She had had no hidden motive in wishing him not to take her home; it simply struck her that for some days past she had consumed an inordinate quantity of his time, and the independent spirit of the American girl whom extravagance of aid places in an attitude that she ends by finding "affected" had made her decide that for these few hours she must suffice to herself. She had moreover a great fondness for intervals of solitude, which since her arrival in England had been but meagrely met. It was a luxury she could always command at home and she had wittingly missed it. That evening, however, an incident occurred which—had there been a critic to note it—would have taken all colour from the theory that the wish to be quite by herself had caused her to dispense with her cousin's attendance. Seated toward nine o'clock in the dim illumination of Pratt's Hotel and trying with the aid of two tall candles to lose herself in a volume she had brought from Gardencourt, she succeeded only to the extent of reading other words than those printed on the page—words that Ralph had spoken to her that afternoon. Suddenly the well-muffed knuckle of the waiter was applied to the door, which presently gave way to his exhibition, even as a glorious trophy, of the card of a visitor. When this memento had offered to her fixed sight the name of Mr. Caspar Goodwood she let the man stand before her without signifying her wishes.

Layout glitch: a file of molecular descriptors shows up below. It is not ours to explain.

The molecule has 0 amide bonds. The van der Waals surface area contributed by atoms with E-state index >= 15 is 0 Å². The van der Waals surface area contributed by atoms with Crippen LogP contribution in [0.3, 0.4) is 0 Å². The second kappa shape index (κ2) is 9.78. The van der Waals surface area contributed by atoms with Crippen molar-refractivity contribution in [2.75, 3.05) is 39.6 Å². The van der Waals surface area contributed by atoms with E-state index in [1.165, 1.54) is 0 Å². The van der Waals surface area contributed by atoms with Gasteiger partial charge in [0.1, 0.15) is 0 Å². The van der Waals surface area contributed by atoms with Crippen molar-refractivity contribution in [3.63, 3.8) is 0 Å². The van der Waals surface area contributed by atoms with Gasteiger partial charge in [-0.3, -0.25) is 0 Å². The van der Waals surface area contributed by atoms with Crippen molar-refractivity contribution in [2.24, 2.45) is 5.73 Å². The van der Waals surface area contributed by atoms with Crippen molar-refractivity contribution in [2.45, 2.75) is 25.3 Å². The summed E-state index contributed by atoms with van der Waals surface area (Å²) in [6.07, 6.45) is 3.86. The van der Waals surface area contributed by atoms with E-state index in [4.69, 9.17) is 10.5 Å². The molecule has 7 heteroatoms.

"Shall I show the gentleman up, ma'am?" he asked with a slightly encouraging inflexion.
Isabel hesitated still and while she hesitated glanced at the mirror. "He may come in," she said at last; and waited for him not so much smoothing her hair as girding her spirit.
Caspar Goodwood was accordingly the next moment shaking hands with her, but saying nothing till the servant had left the room. "Why didn't you answer my letter?" he then asked in a quick, full, slightly peremptory tone—the tone of a man whose questions were habitually pointed and who was capable of much insistence.
She answered by a ready question, "How did you know I was here?"
"Miss Stackpole let me know," said Caspar Goodwood. "She told me you would probably be at home alone this evening and would be willing to see me."
"Where did she see you—to tell you that?"
"She didn't see me; she wrote to me."
Isabel was silent; neither had sat down; they stood there with an air of defiance, or at least of contention. "Henrietta never told me she was writing to you," she said at last. "This is not kind of her."
"Is it so disagreeable to you to see me?" asked the young man.
"I didn't expect it. I don't like such surprises."
"But you knew I was in town; it was natural we should meet."
"Do you call this meeting? I hoped I shouldn't see you. In so big a place as London it seemed very possible."
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THE PORTRAIT OF A LADY (Completed)Classics
The Portrait of a Lady is a novel by Henry James, first published as a serial in The Atlantic Monthly and Macmillan's Magazine in 1880-81 and then as a book in 1881. It is one of James's most popular long novels and is regarded by critics as one of...